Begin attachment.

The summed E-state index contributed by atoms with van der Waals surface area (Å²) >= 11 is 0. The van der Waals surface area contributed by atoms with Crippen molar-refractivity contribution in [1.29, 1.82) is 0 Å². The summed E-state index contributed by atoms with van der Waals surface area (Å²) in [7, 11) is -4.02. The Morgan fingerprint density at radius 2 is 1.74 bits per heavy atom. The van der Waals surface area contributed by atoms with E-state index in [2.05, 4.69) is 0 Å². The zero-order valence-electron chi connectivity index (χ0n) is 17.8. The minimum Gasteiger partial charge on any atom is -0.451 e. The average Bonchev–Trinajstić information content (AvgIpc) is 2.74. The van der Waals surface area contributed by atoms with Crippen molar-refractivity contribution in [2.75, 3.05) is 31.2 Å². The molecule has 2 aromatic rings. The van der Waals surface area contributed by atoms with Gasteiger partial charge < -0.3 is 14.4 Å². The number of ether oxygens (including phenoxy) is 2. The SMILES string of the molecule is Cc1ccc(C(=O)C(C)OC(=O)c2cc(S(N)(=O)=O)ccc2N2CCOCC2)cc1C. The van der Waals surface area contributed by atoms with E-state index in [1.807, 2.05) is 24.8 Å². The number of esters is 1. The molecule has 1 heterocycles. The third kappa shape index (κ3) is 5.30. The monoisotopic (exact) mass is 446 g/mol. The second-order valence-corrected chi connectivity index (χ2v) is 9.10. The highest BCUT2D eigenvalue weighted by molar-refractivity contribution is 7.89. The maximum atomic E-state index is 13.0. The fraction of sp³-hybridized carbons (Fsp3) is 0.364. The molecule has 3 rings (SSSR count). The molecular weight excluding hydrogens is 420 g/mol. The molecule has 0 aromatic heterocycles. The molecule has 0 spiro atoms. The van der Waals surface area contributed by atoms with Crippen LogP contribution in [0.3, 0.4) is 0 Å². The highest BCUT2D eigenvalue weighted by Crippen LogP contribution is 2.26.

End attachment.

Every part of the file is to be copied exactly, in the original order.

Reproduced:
The summed E-state index contributed by atoms with van der Waals surface area (Å²) >= 11 is 0. The van der Waals surface area contributed by atoms with Crippen molar-refractivity contribution in [1.29, 1.82) is 0 Å². The summed E-state index contributed by atoms with van der Waals surface area (Å²) in [7, 11) is -4.02. The Morgan fingerprint density at radius 2 is 1.74 bits per heavy atom. The van der Waals surface area contributed by atoms with E-state index in [2.05, 4.69) is 0 Å². The zero-order valence-electron chi connectivity index (χ0n) is 17.8. The minimum Gasteiger partial charge on any atom is -0.451 e. The average Bonchev–Trinajstić information content (AvgIpc) is 2.74. The van der Waals surface area contributed by atoms with Crippen molar-refractivity contribution in [2.75, 3.05) is 31.2 Å². The molecule has 2 aromatic rings. The van der Waals surface area contributed by atoms with Gasteiger partial charge < -0.3 is 14.4 Å². The number of ether oxygens (including phenoxy) is 2. The SMILES string of the molecule is Cc1ccc(C(=O)C(C)OC(=O)c2cc(S(N)(=O)=O)ccc2N2CCOCC2)cc1C. The van der Waals surface area contributed by atoms with E-state index in [1.807, 2.05) is 24.8 Å². The number of esters is 1. The molecule has 1 heterocycles. The third kappa shape index (κ3) is 5.30. The monoisotopic (exact) mass is 446 g/mol. The second-order valence-corrected chi connectivity index (χ2v) is 9.10. The highest BCUT2D eigenvalue weighted by molar-refractivity contribution is 7.89. The maximum atomic E-state index is 13.0. The fraction of sp³-hybridized carbons (Fsp3) is 0.364. The molecule has 3 rings (SSSR count). The molecular weight excluding hydrogens is 420 g/mol. The molecule has 0 aromatic heterocycles. The molecule has 0 spiro atoms. The van der Waals surface area contributed by atoms with Crippen LogP contribution in [0.3, 0.4) is 0 Å². The highest BCUT2D eigenvalue weighted by Crippen LogP contribution is 2.26.